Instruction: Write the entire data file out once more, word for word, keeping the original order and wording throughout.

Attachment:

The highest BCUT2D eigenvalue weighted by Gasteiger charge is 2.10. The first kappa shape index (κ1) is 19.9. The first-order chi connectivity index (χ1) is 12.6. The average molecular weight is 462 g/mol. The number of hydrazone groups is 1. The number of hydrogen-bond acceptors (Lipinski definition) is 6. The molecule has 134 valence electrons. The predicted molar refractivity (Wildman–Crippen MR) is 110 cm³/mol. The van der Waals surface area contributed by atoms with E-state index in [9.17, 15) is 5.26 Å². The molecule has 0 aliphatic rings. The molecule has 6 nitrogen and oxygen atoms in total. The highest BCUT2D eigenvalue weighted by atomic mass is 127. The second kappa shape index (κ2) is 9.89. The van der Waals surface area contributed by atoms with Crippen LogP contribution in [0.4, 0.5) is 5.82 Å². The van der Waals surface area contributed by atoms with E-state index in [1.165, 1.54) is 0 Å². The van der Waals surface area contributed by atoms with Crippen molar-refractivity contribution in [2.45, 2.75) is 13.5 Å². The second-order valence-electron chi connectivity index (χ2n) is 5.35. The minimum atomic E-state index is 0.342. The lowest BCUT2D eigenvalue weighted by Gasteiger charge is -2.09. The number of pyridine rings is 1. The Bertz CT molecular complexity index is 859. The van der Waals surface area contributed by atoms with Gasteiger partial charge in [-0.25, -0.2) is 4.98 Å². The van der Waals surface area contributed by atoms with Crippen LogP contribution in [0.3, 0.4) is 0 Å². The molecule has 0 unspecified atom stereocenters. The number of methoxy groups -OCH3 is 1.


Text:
The highest BCUT2D eigenvalue weighted by Gasteiger charge is 2.10. The first kappa shape index (κ1) is 19.9. The first-order chi connectivity index (χ1) is 12.6. The average molecular weight is 462 g/mol. The number of hydrazone groups is 1. The number of hydrogen-bond acceptors (Lipinski definition) is 6. The molecule has 134 valence electrons. The predicted molar refractivity (Wildman–Crippen MR) is 110 cm³/mol. The van der Waals surface area contributed by atoms with E-state index in [9.17, 15) is 5.26 Å². The molecule has 0 aliphatic rings. The molecule has 6 nitrogen and oxygen atoms in total. The highest BCUT2D eigenvalue weighted by atomic mass is 127. The second kappa shape index (κ2) is 9.89. The van der Waals surface area contributed by atoms with Crippen LogP contribution in [0.4, 0.5) is 5.82 Å². The van der Waals surface area contributed by atoms with E-state index in [1.165, 1.54) is 0 Å². The van der Waals surface area contributed by atoms with Crippen molar-refractivity contribution in [2.45, 2.75) is 13.5 Å². The second-order valence-electron chi connectivity index (χ2n) is 5.35. The minimum atomic E-state index is 0.342. The lowest BCUT2D eigenvalue weighted by Gasteiger charge is -2.09. The number of pyridine rings is 1. The Bertz CT molecular complexity index is 859. The van der Waals surface area contributed by atoms with Gasteiger partial charge in [-0.25, -0.2) is 4.98 Å². The van der Waals surface area contributed by atoms with Crippen LogP contribution in [0.3, 0.4) is 0 Å². The molecule has 0 unspecified atom stereocenters. The number of methoxy groups -OCH3 is 1.